Changing the Conversation

The holidays - the time of year when all fitness related marketing turns into “Do x to burn off all the calories you ate!” and everything is trying to be made “guilt-free” and “healthy”. I find this wording extraordinarily irritating because not only does it imply that food should have “guilt” associated with it but we all must be preoccupied with calories and restriction and you know, hating our bodies. It’s pretty easy to identify how pervasive and ridiculous this is in the media but what about the other subtle ways these messages find their way into our lives? Take a great example  - social media.

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The other day while scrolling through Facebook, looking for an article link ironically about how words and phrases impact coaching (here it is), I came across someone’s status that I had quickly dismissed earlier. It was the status of an old acquaintance/former student of mine from at least 5 years ago whom had recently had back surgery and was seeking advice on how to “tone and lose weight” to shed some unwanted pounds. I’m actually a bit surprised that I moved past it so quickly earlier since the words “lose weight” are actually kind of a rarity in my news feed - now the words “gain”, “ice cream”, and “squat”...those are regular staples. Anyways, I took pause to read a few of the comments that this status had provoked - my expectation was to see the standard “eat less, move more” advice and see that I did.

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[I eat ice cream pretty regularly and I don't hate myself.]

 

These are what a few of the comments said (paraphrased):

- “If the restaurant has a drive through, you can't eat there. Also, cutting out all sodas and artificial sweeteners.”

Actually, decent advice. I like it - the phrase “you can’t eat there” is a little off putting but overall, not horrible. At this point, I’m pleasantly surprised.

 

- “I did intense home DVDs & Zumba twice a day. I can’t comment on the diet part because I suck at diets”.

Slightly less awesome. Twice a day workouts are probably not necessary - and neither is some cardio with a side of cardio. Pretty typical advice though - I like the notion of at-home stuff (she’s pretty shy so I could see that working for her). The phrase “I suck at diets” makes me so, so sad. Look at that sentence - the person is blaming themselves and saying they suck because they have a hard time restricting calories (to unrealistic numbers probably) and making big changes at all at once. You don’t suck, diets sucks.

 

- “Count every calorie! Most people really, really underestimate how much they are eating. I don't exercise much at all (stationary bike, 30 minutes a few times a week), but sticking to a 1400 - 1200 calorie diet since January has helped me lose over 50 pounds. Also, finding online groups for social support has helped me, too.”

Oh. Damn. First off,  the social support thing is great - I like that. But then, oh jeez. I believe calorie counting or macro counting can be a helpful tool (keyword: TOOL) for SOME people. 1200-1400 calories? Just no. NO. At this point, I just want to say “NO. STOP. Unless you want to royally f*ck yourself for the next five years, please, don’t. I promise you can eat more food and really good food and feel better.”

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[yes, you can eat food, and lots of it]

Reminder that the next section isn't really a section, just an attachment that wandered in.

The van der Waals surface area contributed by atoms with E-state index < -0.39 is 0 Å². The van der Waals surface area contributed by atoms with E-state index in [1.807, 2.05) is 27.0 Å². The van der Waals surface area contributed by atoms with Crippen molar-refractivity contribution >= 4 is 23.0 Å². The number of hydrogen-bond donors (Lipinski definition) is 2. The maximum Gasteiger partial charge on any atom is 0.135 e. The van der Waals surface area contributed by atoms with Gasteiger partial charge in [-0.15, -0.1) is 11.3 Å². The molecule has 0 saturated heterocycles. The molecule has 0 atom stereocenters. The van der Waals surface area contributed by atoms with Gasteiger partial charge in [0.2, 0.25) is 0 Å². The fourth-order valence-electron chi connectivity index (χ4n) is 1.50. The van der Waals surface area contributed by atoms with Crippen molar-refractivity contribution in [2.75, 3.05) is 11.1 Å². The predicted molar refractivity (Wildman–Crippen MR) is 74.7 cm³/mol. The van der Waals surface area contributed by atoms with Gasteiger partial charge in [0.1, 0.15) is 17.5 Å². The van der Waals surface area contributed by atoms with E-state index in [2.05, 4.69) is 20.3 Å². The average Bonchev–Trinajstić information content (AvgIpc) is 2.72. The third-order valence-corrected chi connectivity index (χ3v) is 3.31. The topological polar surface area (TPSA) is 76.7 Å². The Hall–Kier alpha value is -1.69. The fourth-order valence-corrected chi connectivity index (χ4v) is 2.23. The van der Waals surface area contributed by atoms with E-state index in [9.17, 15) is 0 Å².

In my head, as I’m reading this thread unfold before my eyes, I can’t help but feel a bit..weird? judgey? kind of mean? I consciously stop myself and ask - what am I judging here? I don’t know these people and frankly, I didn’t make any assumptions about them in anyway. My issue is with the information they’ve been given - the same information I had told to me over and over and over again. And while it made me angry, I was surprised at how genuinely sad I felt. I just want to hand everyone a barbell and a steak and give out free hugs and say “See?! It doesn’t have to suck! And most of you all, YOU DON’T SUCK!”. But that’s not reality. And furthermore, while I sincerely wish that 99% of women would squat and deadlift and clean something, I get that it’s not everyone’s “thing” (although being strong and gaining muscle and having a nice butt seem like pretty awesome things to me).

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[if you ask me, axles are pretty awesome]

I don’t care what anyone “does” -  just can we stop all of the hating and punishment oriented behavior? This cycle of cardio-ing calories into oblivion to “burn off” that piece of pie, the “I suck at this” phrase, and the constant restriction and deprivation. Why is it okay and in fact, expected, for women to be in a war against themselves? Think about it - as a society, people EXPECT you to hate yourself. How messed up is that?! It continually blows my mind that this type of behavior and it’s accompanying messages are not only tolerated but bought into and the message continues to be perpetuated by women and more frightenly, young girls. In most cases, it’s not the person’s fault that they pass on damaging and faulty info - if it’s all you have known then there isn’t much else to go on.  The sheer number of messages (both verbal and nonverbal) that the average person receives each day and how many of those tie their self-worth to physical appearance, tie “health” to “tiny”, and tie loaded words like “disciplined” and “happiness” to a small pant size and abs, is mind blowing. That’s a lot of negative messages being blasted at someone every single day.

Instead of having the message be “deprivation, restriction, and punishment”, the conversation should be centered arounds like “celebrate, enjoy, thrive” because you don’t suck. In fact, your body is pretty awesome since it’s, you know, keeping you alive. So let's change the conversation.